2016 MBAs To Watch: Rodrigo Aquino, North Carolina (Kenan-Flagler)

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Rodrigo Aquino

University of North Carolina, Kenan-Flagler Business School

Age: 33

Hometown: Belo Horizonte, Minas Gerais, Brazil

Undergraduate School and Degree: Faculdade de Direito Milton Campos – Bachelor of Law (Belo Horizonte, Minas Gerais, Brazil)

Where did you work before enrolling in business school? MGPartners – M&A Advisory; Founder and M&A Advisor (Belo Horizonte, Minas Gerais, Brazil)

Where did you intern during the summer of 2015? Deloitte Consulting LLP, Strategy & Operations; Atlanta office

Where will you be working after graduation? Bain & Company, Consultant; Dallas office

Community Work and Leadership Roles in Business School:

  • Dean’s Fellows Program – Honor reserved for selected fellowship recipients (10% of the class)
  • Dean’s Fellows Student Committee – Founder and President 2015-2016
  • STAR Fellow – student internship position reserved for top three performers in 2014-15 Student Teams Achieving Results (STAR) Program
  • Research Assistant – student internship position; staffed on a strategic planning project which will impact one of the most important colleges in the university
  • Consulting Club – VP for International Experience
  • Nonprofit Board Fellow – Non-voting Board Member at the Community Music School of Raleigh, N.C. (October 2015 to March 2016)
  • Selected MBA to speak, representing the full-time MBA Program, in the UNC Kenan-Flagler Donors and Scholars Annual Celebration (2015)

Which academic or extracurricular achievement are you most proud of during business school? Starting the Dean’s Fellows Student Committee, a student-led group created to nurture an engaged community of leaders committed to UNC Kenan-Flagler and each other.

Every year, roughly 10% of the class is selected to be part of the Dean’s Fellows Program (a leadership experience that lasts the two years of your MBA). Although the program was already very well-structured and successful, I envisioned the students playing a bigger role in how to shape the program moving forward. My hypothesis was that if we had a student-led group bringing ideas and helping management in the execution of those ideas, we could create a strong community around the Dean’s Fellows Program and, from that, we could foster even more engagement and gratitude from participants.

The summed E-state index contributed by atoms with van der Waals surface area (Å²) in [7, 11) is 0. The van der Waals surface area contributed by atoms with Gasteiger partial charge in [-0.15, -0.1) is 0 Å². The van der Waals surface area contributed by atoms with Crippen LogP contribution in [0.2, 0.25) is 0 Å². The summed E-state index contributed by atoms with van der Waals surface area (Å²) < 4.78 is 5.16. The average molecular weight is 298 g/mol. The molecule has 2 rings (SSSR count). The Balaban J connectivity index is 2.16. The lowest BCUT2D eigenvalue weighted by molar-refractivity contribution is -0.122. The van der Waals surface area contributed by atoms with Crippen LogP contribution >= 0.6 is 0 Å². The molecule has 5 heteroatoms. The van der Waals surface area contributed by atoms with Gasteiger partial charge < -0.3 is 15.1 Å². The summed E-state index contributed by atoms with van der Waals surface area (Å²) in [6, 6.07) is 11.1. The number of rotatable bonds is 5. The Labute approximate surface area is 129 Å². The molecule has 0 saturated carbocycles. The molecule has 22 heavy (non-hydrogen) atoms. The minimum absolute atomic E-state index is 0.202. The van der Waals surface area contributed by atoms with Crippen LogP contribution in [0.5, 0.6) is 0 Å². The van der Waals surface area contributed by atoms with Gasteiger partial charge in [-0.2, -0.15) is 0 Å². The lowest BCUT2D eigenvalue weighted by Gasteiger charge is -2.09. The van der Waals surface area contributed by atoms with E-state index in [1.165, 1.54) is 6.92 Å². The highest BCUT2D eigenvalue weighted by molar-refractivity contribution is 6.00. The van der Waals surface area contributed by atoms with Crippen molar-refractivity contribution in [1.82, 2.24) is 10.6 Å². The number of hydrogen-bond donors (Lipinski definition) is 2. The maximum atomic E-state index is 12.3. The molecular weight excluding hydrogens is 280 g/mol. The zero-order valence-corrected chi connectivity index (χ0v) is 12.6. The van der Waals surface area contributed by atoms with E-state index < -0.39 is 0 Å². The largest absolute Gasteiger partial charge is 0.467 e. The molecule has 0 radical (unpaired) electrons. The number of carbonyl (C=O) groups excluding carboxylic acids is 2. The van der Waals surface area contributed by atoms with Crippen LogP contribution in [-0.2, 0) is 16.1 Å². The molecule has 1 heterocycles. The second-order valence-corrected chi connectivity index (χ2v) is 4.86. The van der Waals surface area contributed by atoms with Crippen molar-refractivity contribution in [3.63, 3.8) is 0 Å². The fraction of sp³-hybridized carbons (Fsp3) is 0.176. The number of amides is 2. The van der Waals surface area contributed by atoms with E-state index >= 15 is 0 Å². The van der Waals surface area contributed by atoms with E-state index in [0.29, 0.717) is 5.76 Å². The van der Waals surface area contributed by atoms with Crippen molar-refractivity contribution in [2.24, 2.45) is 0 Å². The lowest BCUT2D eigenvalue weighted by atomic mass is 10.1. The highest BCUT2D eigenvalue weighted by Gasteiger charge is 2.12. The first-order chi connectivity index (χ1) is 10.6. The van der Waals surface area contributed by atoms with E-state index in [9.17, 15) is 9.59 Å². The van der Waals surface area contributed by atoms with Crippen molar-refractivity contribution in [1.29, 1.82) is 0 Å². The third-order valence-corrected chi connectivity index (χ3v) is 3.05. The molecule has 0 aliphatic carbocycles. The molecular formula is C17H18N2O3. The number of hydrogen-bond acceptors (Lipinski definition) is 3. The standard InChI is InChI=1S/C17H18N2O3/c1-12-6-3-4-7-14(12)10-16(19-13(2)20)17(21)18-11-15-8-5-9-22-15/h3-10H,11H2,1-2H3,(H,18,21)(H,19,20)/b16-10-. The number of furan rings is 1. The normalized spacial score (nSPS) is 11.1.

Since September 2015, I’ve been leading a team of four Dean’s Fellows and partnering with key stakeholders in management, including the program director, to deliver significant results. The hypothesis has been proven right. We were not only able to make the committee a reality, but also we could implement several ideas, such as creating a Dean’s Fellows webpage, starting the Fellows Dinners series (periodic dinners among small groups of Dean’s Fellows from the first- and second-year students), and having second-year advisory on Dean’s Fellows Projects led by first-year students (six to eight student-led projects per year focused on improving the school).

What achievement are you most proud of in your professional career? The first time I led a team in an M&A deal. Our company was representing the Sell Side — a mid-sized HVAC family business with 1,000+ employees and around $50 million in annual revenue — and the Buy Side was no less than the French energy conglomerate GDF Suez. The deal took 18 months to close, during which I could experience: (a) leading a team of five advisers; (b) directly managing the client relationship (three owners with 30-plus years in the business); (c) negotiating with high-ranked French executives (i.e., senior vice president for overseas business development — GDF Suez); and (d) being recognized as fundamental for the deal to come through by both sides (the CEO of my client wrote my letters of recommendation when I was applying to business school).

Who is your favorite professor? Paul Friga. He is responsible for our action learning course (STAR – Student Teams Achieving Results), which takes place during Mods III and IV of our first year. Throughout the project, which was designed to simulate a consulting engagement, he lectured on several topics, from how to use the hypotheses-driven approach to tactics to inspire your team and manage the client relationship. The way he connects theory and practice is truly phenomenal. And the takeaways from that course were extremely helpful in my summer internship at Deloitte. We developed a great relationship through the course, resulting in Dr. Friga inviting me, first, to be a STAR Fellow (student internship position reserved to the top three performers in the course); and, a few months later, to work with him as a research assistant in a strategic planning project for one of the most important colleges within the UNC system.

Favorite MBA Courses? STAR, Accounting, Consulting Skills and Frameworks, and Private Equity

Why did you choose this business school? Cultural fit and the certainty that the school would give us (my wife and I were applying together and we are both in the MBA Class of 2016 at UNC Kenan-Flagler) all the resources we needed to succeed in our MBA goals.

What did you enjoy most about business school? Building meaningful relationships with colleagues, staff, and faculty, while studying interesting topics and working in rewarding projects with very smart people from all over the world.

What is the biggest lesson you gained from business school? It was the understanding of how much you can develop yourself, as a professional and as a person, while you’re helping others and giving back to the community.

What was the most surprising thing about business school? The number of things I’ve learned outside of class. I was expecting academic excellence — and I got that. However, the extracurricular part of the MBA brought me an impressively large amount of personal and professional development.